Presenting gramatica, a bison-style compiler compiler for Rust


#1

Hello rustaceans!

I have made a new crate called gramatica ( https://crates.io/crates/gramatica ). Hopefully, this time is an useful one.

It has been done with the spirit of bison, but with a much more comfortable syntax, which is integrated naturally into the Rust language.

As example of use, please look as this grammar of a simple calculator:

extern crate gramatica;
use std::cmp::Ordering;
use std::io::BufRead;
use gramatica::{Associativity,EarleyKind,State,Parser,ParsingTablesTrait,AmbiguityInfo};

re_terminal!(Num(f64),"[0-9]*\\.?[0-9]+([eE][-+]?[0-9]+)?");
re_terminal!(Plus,"\\+");
re_terminal!(Minus,"-");
re_terminal!(Star,"\\*");
re_terminal!(Slash,"/");
re_terminal!(Caret,"\\^");
re_terminal!(LPar,"\\(");
re_terminal!(RPar,"\\)");
re_terminal!(NewLine,"\\n");
re_terminal!(_,"\\s+");//Otherwise skip spaces

nonterminal Input(())
{
	() => (),
	(Input,Line) => (),
}

nonterminal Line(())
{
	(NewLine) => (),
	(Expression(value), NewLine) =>
	{
		println!("{}",value);
	},
}

nonterminal Expression(f64)
{
	(Num(value)) => value,
	#[priority(addition)]
	#[associativity(left)]
	(Expression(l),Plus,Expression(r)) => l+r,
	#[priority(addition)]
	#[associativity(left)]
	(Expression(l),Minus,Expression(r)) => l-r,
	#[priority(multiplication)]
	#[associativity(left)]
	(Expression(l),Star,Expression(r)) => l*r,
	#[priority(multiplication)]
	#[associativity(left)]
	(Expression(l),Slash,Expression(r)) => l/r,
	#[priority(addition)]
	#[associativity(left)]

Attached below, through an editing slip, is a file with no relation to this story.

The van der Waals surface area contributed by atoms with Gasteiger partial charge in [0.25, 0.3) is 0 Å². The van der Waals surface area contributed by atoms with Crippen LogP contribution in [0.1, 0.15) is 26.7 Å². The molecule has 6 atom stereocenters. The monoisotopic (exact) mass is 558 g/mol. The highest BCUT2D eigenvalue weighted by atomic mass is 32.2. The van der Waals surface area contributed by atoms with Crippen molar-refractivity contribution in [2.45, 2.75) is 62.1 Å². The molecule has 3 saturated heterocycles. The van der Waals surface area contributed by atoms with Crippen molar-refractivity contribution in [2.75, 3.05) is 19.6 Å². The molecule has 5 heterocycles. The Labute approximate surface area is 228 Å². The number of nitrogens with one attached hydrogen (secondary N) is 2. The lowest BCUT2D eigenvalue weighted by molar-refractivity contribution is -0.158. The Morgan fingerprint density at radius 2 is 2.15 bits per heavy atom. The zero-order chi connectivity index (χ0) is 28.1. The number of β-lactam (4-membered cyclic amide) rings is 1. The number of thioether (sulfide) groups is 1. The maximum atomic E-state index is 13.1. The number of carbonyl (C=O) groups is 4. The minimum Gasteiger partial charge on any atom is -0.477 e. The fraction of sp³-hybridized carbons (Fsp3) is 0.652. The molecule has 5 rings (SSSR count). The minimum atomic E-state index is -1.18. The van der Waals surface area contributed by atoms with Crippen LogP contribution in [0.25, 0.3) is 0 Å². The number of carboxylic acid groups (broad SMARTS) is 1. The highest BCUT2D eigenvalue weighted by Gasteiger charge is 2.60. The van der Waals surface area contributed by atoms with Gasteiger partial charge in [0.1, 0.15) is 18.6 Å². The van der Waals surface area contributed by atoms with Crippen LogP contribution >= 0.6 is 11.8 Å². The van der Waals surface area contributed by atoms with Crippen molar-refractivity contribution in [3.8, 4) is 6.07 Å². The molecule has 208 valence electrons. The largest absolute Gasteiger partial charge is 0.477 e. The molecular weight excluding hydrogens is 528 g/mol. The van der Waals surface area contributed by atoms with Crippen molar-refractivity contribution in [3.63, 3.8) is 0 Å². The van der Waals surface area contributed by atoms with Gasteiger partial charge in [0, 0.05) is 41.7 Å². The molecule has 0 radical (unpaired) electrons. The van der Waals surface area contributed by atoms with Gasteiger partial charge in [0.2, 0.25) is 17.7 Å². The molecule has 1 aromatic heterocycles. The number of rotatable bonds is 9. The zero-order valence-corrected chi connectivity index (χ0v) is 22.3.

(Minus,Expression(value)) => -value,
	#[priority(exponentiation)]
	#[associativity(right)]
	(Expression(l),Caret,Expression(r)) => l.powf(r),
	(LPar,Expression(value),RPar) => value,
}

ordering!(exponentiation,multiplication,addition);

fn main()
{
	let stdin=std::io::stdin();
	for rline in stdin.lock().lines()
	{
		let line=rline.unwrap()+"\n";
		println!("line={}",line);
		match Parser::<Token,ParsingTables>::parse(&line,None)
		{
			Err(x) => println!("error parsing: {:?}",x),
			Ok(x) => println!("parsed correctly: {:?}",x),
		};
	}
}

Then use the binary gramatica_compiler to convert the grammar file into a proper Rust file containing ‘tables’ for the parsing.

The parser implements Earley’s algorithm. Thus, it is able to parse any context-free language. Or even further, doing some tokenization tricks. For example, a typical problem is interpreting >> as arithmetical shift or as closing two generics. I have worked that as being it parsed as three tokens: >, NoSpace, and another >. Then some rules include a MaybeSpace token and other ones require the NoSpace.

As another consequence of using Earley’s algorithm, if the grammar is unambiguous then there are not conflicts, contrasting thus with LALR and similar parsers. With ambiguous grammars one must annotate in the conflicting rules how to proceed. One problem is that checking ambiguity of context-free grammars is undecidable. Hence the problem can only be detected at runtime.

One can embed Rust code in the grammar. For this I have needed to implement Rust’s grammar, which I have found at https://github.com/rust-lang/rust/blob/master/src/grammar/parser-lalr.y . Is that grammar up to date or I am missing new features?

Also note that even if I am parsing all of Rust’s syntax, I am not processing yet all of it. Thus, advanced notation in the source grammar may disappear (or appear as fixme) in the generated Rust file. Nevertheless, a lot of syntax is implemented, since it was required to complete its bootstrapping. Additionally, the code still needs to include annotations for disambiguations. While for the bootstrapping I have just added parentheses, it is a little annoying. I will try to add these annotations soon.

If someone is interested in using gramatica and find it missing some feature, please say so.

You may be wondering why I have done this. Well, I have a program synthesizer written in Python that from a specification in a language similar to a reduced Python+Coq is sometimes able to write code that satisfies that specification in a language similar to reduced Python. After learning Rust I have decided that those three instances of Python should be replaced by Rust. Therefore, I need to be able to extend Rust’s grammar to allow specifications with propositions and other infinite types.